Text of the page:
Mei, a young girl whose memory holds a priceless numerical code, finds herself pursued by the Triads, the Russian mob, and corrupt NYC cops. Coming to her aid is an ex-cage fighter whose life was destroyed by the gangsters on Mei’s trail.
You know what to expect with most action pictures starring Jason Statham. He will play a cop, a soldier, a transporter, an agent or if he’s a badass assassin, he’s one with redeeming features. The story will be meat and potatoes and will not involve dragons, witty dialogue, blinding insights into the human condition nor the sharing of the hero’s intimate inner self; any problems will be solved by the bald geezer using a combination of deadly force and his laidback charisma.
Some reviewers like to pull the proverbial out of Statham and his work, which I find a little mystifying. There will always be an audience for action pictures with simplistic plots and no character development. Having Statham in the centre of the mayhem means employing an actor who has the ability to play a believable human being. Those iconic action guys from the ‘seventies and ‘eighties, Bronson, Norris, Seagal and Schwarzenegger, could smash villains ‘til the credits rolled, but they could barely utter a convincing line of dialogue.
All of which is my awkward and meandering way of saying the best thing about the new movie SAFE is the participation of the reliable Brit bruiser. The next best thing is the strong performance by Catherine Chan the young actor who plays Mei. Her character is scared but ultra intelligent and she eventually finds a way to deal with the situation she finds herself in.
The plot of SAFE is ridiculous. Everyone the kidnapped Mei encounters in New York City is a criminal. Russian and Chinese crime gangs run everything. The police are not only powerless to stop the crime they are in fact a third gang because they take bribes and actively help the bad guys. I haven’t seen movie police this crooked since KISS OF THE DRAGON (2001). When we first meet Statham, he’s a cage fighter punishing himself for the part he played in the corruption when he too was a NYC cop. But before this, he was a Special Forces guy who specialized in assassination. So if you can imagine an SAS guy turned cop turned cage fighter who has turned his back on the world, then you understand all you need to know about Statham’s character. He’s a coiled spring, a loaded gun, a grenade with the pin out. He doesn’t want to fight, understand, but the filthy criminal scum of New York won’t let him alone. He just wants to beat himself up by letting other guys beat him up, but his past is about to come knocking. With fists of steel. OK, this isn’t the actual dialogue, but much of it does have this kind of ring to it. The lines sit somewhere between film noir and melodrama. Nothing anyone says makes much sense.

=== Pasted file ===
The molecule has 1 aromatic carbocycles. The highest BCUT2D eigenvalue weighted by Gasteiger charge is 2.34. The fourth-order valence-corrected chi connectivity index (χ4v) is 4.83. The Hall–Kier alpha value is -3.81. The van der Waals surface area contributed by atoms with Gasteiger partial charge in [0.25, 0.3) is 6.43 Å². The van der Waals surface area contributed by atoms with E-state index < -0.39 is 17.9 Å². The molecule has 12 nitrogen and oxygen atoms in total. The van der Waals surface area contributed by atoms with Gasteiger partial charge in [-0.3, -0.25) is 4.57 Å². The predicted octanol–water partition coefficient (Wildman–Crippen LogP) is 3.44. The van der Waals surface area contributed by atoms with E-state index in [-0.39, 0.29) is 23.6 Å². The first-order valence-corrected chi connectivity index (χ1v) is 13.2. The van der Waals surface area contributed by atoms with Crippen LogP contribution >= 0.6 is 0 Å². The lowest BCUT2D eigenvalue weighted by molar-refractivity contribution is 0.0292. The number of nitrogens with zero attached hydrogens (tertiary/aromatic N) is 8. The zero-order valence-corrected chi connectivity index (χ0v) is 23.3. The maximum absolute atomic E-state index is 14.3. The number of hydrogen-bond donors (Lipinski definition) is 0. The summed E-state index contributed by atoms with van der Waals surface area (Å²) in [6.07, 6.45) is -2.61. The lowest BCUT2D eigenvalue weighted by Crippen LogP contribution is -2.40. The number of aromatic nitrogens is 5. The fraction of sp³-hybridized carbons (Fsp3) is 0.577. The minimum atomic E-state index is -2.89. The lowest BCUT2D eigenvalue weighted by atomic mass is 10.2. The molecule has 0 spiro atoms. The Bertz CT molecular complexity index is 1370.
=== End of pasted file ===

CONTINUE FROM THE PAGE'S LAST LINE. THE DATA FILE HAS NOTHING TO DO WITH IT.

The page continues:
Director Boaz Yakin shoots his action scenes adequately. They are not well done, efficient or particularly fun. They are confused, thuggish encounters that are not bad, but certainly nowhere near the best the action genre has to offer. The real problem I had with some of these scenes is seeing Mei constantly put into danger. I don’t like seeing child characters threatened with guns or physical and psychological violence. It puts the audience firmly on the child’s side, but it spoiled my enjoyment of this film at times.
However the preview audience loved this flick. There were cheers as Statham did the business and some applause as the movie ended. So if you think you’d like to see him take on the Russian Mafia, the Chinese Triad, New York’s Finest and City Hall all to protect a kidnapped math genius child who is very far from home, then this movie delivers. I didn’t think this was the best use of Statham’s bankable talents.
SAFE is currently screening in Australia. It runs for 94 minutes. I rated it 4/10.